If any one calls you a rat, brother, you’re being insulted. Scientists who study the interrelationship of animals usually have some kind word for every creature, because, no matter how damaging, practically every animal contributes something worthwhile to nature’s pattern of life. But there’s nothing good to be said about the rat. He’s one animal we could get along very well without and the damage he does is staggering.
In warehouses, on farms, in stores and dwellings they eat thousands of tons of grain and other food each year, and surveys have shown that they
destroy and defile three times as much as they actually eat—by chewing up bushels of apples, for instance, just to get the seeds. They kill vast numbers of young poultry. They gnaw holes in bags, boxes, doors and foundations to reach the food they want. They cause fires by gnawing the insulation off electric wires.
A Toronto man brought a section of lead water pipe to biologists at the Royal Ontario Museum of Zoology recently; it had a hole in it large enough to stick three fingers through. “I got up this morning and the cellar was flooded,” he said. “Then I found this. Look—teeth marks, aren’t they?” Teeth marks they were—rat teeth.
Their appetite is as widespread as their world travels. They eat books to get the glue in the bindings, they eat paint, bone and leather. And their fondness for eating soap is the only clean characteristic about them. Sometimes, when they are hungry enough, they try to make a meal of human flesh—alive. Many a sleeping child’s face has been mutilated by rats before the child has awakened and occasionally the bites have introduced ratbite fever or other disease which has caused death.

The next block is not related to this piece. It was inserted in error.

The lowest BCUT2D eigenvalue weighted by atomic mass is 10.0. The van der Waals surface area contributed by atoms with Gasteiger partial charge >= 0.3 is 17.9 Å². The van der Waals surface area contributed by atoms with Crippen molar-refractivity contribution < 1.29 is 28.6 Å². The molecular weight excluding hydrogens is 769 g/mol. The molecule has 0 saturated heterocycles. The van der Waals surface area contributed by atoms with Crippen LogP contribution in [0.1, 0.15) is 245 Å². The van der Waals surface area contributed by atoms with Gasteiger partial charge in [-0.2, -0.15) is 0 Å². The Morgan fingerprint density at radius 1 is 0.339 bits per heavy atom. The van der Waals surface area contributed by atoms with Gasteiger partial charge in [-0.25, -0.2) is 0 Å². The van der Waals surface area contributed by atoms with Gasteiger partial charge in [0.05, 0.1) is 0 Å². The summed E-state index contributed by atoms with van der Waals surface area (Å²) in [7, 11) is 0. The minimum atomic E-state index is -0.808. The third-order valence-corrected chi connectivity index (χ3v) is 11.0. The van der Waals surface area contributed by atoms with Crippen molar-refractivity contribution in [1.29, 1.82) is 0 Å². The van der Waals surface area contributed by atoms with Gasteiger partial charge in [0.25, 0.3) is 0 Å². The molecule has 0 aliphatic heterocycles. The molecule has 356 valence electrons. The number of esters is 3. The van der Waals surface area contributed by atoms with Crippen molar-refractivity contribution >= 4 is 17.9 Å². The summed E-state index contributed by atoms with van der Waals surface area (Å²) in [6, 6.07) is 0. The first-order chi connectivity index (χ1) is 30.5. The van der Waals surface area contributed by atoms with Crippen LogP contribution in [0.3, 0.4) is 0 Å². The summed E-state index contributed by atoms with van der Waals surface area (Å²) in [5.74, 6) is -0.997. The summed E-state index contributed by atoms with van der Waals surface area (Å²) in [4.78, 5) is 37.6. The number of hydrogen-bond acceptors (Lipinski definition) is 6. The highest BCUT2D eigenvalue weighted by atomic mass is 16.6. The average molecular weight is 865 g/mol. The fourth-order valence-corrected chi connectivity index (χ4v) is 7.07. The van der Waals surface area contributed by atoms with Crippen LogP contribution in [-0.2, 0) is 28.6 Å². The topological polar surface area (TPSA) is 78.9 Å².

The last Canadian death attributed to this cause was in February, 1943. The victim was a two-day-old Nova Scotia infant who, according to evidence revealed at a coroner’s inquest, was bitten by a rat in the nursery of a
hospital ei New ',1a gow aed cli'd shortly af arwsrd. Levs Ae.g'ist penicillin successfully checked the spread of infection when a three-weeks-old gin in Long Branch Ont., was bitten on the nose and two fingers by a rat.
Several years age rats got into a fur warehouse in T ato and chewed out ihe noses of a number of silver fox pelts; flu* rats are believed to have been at worn oniy uiree nights, Dut the loss was over $3,000. On a New Hampshire poultry farm recently rats killed almost 1,000 laying hens in a little more than a week. The farmer shut six cats in his poultry buildings but next morning only two were left alive.
With Him Goes Death
Appalling though such losses are, they are less important than the toll of human lives for which the rat is responsible. He’s the filthiest, deadliest disease carrier known to science.
Bubonic plague, the notorious “Black Death” of history, one of the most dreaded of human diseases, is spread only by rats. A disease characterized by high fever, convulsions, delirium and black painful swellings of the glands in the groin and armpits, the plague strikes quickly, sometimes causing death within 24 hours. Medical men say that if the world could be rid of rats, the plague bacteria would virtually disappear. Humans never get the disease directly from the rat but from the bite of a flea which has lived on a plague-infected rat.
Fortunately, none of the millions of house rats in Canada and the U. S. are infected with the plague at the present time, but in seaports where rats are continually arriving on ships from foreign lands the threat of a bubonic outbreak is always present. Hundreds of thousands of dollars are spent annually in Canadian and U. S. seaports to guard against this threat. In large ports, rat inspectors go over every ship before it is permitted to dock. If signs indicate that rats are present, the ship’s hold is sealed up and fumigated. Dr. Robert Olesen, medical director of the New York quarantine section of the U. S. Public Health Service, says this practice has killed a number of stowaways and now tear-gas bombs are exploded in the hold first, to rout the stowaways out. If a ship has come from a foreign port where a plague epidemic exists, a few of the dead rats are combed to obtain a sample of the fleas they carry. The fleas are mashed up in a laboratory, put into a solution and injected into guinea pigs. If the fleas carry the infection, the guinea pigs sicken and die within two to four days. Not until the scientists are sure that the guinea pigs are going to survive is the suspected ship allowed to dock.